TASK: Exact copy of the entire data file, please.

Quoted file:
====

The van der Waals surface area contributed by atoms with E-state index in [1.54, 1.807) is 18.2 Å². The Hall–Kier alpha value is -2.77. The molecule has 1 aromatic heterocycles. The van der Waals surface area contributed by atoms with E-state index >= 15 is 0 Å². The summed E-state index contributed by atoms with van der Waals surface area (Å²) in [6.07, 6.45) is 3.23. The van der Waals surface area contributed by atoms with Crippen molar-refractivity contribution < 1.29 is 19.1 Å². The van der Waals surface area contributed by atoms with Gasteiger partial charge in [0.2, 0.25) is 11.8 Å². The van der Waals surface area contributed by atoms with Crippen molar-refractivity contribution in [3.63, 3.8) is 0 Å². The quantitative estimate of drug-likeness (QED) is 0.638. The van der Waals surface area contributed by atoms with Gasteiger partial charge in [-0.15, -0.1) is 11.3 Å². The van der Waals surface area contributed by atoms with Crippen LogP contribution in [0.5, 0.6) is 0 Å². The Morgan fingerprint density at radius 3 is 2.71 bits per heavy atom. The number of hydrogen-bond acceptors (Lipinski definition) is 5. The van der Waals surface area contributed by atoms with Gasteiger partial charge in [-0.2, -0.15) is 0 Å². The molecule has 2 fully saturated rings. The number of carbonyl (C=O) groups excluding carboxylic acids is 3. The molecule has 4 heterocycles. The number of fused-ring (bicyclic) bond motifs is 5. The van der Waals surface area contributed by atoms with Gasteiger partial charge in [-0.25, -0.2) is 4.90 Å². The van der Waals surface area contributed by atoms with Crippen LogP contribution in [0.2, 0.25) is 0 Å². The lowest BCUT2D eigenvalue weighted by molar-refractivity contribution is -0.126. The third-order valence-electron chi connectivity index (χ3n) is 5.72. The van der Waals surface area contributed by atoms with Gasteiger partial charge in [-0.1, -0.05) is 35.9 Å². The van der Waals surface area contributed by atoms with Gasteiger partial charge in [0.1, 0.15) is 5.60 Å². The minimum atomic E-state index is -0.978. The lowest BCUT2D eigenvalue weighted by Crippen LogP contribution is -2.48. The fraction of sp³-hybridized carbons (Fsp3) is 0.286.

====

The van der Waals surface area contributed by atoms with E-state index in [1.54, 1.807) is 18.2 Å². The Hall–Kier alpha value is -2.77. The molecule has 1 aromatic heterocycles. The van der Waals surface area contributed by atoms with E-state index >= 15 is 0 Å². The summed E-state index contributed by atoms with van der Waals surface area (Å²) in [6.07, 6.45) is 3.23. The van der Waals surface area contributed by atoms with Crippen molar-refractivity contribution < 1.29 is 19.1 Å². The van der Waals surface area contributed by atoms with Gasteiger partial charge in [0.2, 0.25) is 11.8 Å². The van der Waals surface area contributed by atoms with Crippen molar-refractivity contribution in [3.63, 3.8) is 0 Å². The quantitative estimate of drug-likeness (QED) is 0.638. The van der Waals surface area contributed by atoms with Gasteiger partial charge in [-0.15, -0.1) is 11.3 Å². The van der Waals surface area contributed by atoms with Crippen LogP contribution in [0.5, 0.6) is 0 Å². The Morgan fingerprint density at radius 3 is 2.71 bits per heavy atom. The number of hydrogen-bond acceptors (Lipinski definition) is 5. The van der Waals surface area contributed by atoms with Gasteiger partial charge in [-0.2, -0.15) is 0 Å². The molecule has 2 fully saturated rings. The number of carbonyl (C=O) groups excluding carboxylic acids is 3. The molecule has 4 heterocycles. The number of fused-ring (bicyclic) bond motifs is 5. The van der Waals surface area contributed by atoms with Gasteiger partial charge in [-0.25, -0.2) is 4.90 Å². The van der Waals surface area contributed by atoms with Crippen LogP contribution in [0.2, 0.25) is 0 Å². The lowest BCUT2D eigenvalue weighted by molar-refractivity contribution is -0.126. The third-order valence-electron chi connectivity index (χ3n) is 5.72. The van der Waals surface area contributed by atoms with Gasteiger partial charge in [-0.1, -0.05) is 35.9 Å². The van der Waals surface area contributed by atoms with Gasteiger partial charge in [0.1, 0.15) is 5.60 Å². The minimum atomic E-state index is -0.978. The lowest BCUT2D eigenvalue weighted by Crippen LogP contribution is -2.48. The fraction of sp³-hybridized carbons (Fsp3) is 0.286.